Editor’s note: This feature was originally included in NYCETC’s NYC Workforce Weekly newsletter, which is delivered free to subscribers’ inboxes every Wednesday with trends and top stories about workforce development in New York City. Subscribe here.
The New York City Workforce Development Board held its most recent quarterly meeting last Wednesday, June 7th. The meeting featured updates from the Departments of Youth and Community Development (DYCD) and Small Business Services (SBS), a presentation from Accenture on its recent landscape analysis of apprenticeship in New York City, and findings and discussion with Dr. James Parrott of the Center for New York City Affairs on his recent analysis of divergent unemployment rates among Black and white New Yorkers.
Recommendations from the Future of Workers Task Force – which had been included on the original meeting agenda – were identified as forthcoming. Staff from the Mayor’s Office of Talent and Workforce Development (NYC Talent) suggested that they expect to release the report in the next few weeks, and looked forward to discussing it at the Board’s next scheduled meeting on September 12.
Here’s what else you need to know:
— City’s FY24 WIOA allocation to approach $100 million. NYC Talent staff reported that for the second straight year, New York City will see a considerable increase in federal Workforce Innovation and Opportunity Act (WIOA) dollars, as the federal funding formula continues to “reward” the city for its heavy job losses through the pandemic. After years of annual allocations in the $60-65 million range, WIOA funds for Fiscal Year 2023 rose to nearly $87 million, with next year’s projected allocation at $99.9 million—the highest it has been (in nominal dollars) since 2005.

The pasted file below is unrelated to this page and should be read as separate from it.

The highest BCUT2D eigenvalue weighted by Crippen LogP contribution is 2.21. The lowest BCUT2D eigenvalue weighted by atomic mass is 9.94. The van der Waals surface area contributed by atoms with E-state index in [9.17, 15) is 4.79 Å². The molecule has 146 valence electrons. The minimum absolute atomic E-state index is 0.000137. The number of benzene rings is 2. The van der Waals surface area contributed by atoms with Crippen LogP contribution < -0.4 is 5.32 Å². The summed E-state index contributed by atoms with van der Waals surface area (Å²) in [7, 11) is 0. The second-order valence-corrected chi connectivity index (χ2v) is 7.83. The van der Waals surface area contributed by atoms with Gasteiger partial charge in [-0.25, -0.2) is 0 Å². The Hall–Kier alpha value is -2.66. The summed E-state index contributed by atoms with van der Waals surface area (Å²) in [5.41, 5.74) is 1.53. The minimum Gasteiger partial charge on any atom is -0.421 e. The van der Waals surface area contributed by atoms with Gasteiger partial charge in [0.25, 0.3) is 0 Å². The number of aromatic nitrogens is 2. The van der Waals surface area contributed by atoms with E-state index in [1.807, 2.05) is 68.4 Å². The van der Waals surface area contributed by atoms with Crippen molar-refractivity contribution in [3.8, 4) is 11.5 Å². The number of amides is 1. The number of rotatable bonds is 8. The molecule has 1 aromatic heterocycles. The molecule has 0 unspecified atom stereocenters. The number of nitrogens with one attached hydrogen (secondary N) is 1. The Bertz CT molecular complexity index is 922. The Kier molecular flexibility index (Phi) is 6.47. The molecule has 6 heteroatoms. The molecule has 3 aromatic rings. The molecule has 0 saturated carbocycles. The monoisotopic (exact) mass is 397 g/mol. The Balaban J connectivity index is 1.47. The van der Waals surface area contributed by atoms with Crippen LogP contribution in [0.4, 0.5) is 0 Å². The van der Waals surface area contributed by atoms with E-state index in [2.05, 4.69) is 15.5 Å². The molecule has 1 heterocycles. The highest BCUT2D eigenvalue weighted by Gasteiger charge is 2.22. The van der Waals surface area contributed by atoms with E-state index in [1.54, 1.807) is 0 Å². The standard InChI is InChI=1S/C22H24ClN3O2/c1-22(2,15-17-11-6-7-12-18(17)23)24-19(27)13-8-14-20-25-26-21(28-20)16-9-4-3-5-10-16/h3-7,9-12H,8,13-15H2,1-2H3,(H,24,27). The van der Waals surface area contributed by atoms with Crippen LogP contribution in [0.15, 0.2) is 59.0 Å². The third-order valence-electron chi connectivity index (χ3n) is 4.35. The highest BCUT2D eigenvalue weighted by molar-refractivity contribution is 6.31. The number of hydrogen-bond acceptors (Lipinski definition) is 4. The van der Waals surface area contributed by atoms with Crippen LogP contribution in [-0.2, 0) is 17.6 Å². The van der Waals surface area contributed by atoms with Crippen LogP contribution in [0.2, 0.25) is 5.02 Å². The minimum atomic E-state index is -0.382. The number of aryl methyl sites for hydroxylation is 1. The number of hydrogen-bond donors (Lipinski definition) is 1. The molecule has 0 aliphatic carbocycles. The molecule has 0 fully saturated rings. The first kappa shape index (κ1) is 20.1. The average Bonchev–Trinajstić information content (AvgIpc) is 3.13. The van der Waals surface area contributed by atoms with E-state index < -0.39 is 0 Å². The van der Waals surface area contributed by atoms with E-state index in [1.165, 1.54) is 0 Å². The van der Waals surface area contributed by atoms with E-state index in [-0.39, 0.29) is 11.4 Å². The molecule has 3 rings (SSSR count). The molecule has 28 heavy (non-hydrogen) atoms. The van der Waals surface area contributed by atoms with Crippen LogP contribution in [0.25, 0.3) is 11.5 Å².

— SYEP’s 60th anniversary to feature record enrollment, enrichment, and Pride. DYCD announced that they are on track to match last year’s record Summer Youth Employment Program (SYEP) enrollment of 100,000 young New Yorkers in paid work experiences. The program received 174,800 applicants and has already enrolled 85,000 youth, with lotteries continuing.1 Thus far, 13,000 work sites have committed to hosting participants, with over 100,000 pledged slots in total.2 Beyond the program itself, DYCD is putting together a video series to celebrate the 60th anniversary of the program featuring SYEP alumni from the last six decades, and has planned nearly 100 enrichment events including worksite tours, career panels, and job fairs to deepen participants’ career exploration and work readiness. Finally, the agency shared the launch of SYEP Pride, designed to provide inclusive supports for LGBTQ+ participants, with support from high-profile employers including Louis Vuitton and ABC News.
— New WIOA Youth concept papers coming soon. DYCD also shared that it expects to release concept papers for two WIOA-funded programs, Train & Earn (serving out-of-school youth) and Learn & Earn (serving in-school youth), in July. The agency will then hold sessions with participants and providers to gain feedback on the proposed program models, and plans to release formal Requests for Proposals (RFPs) later this year.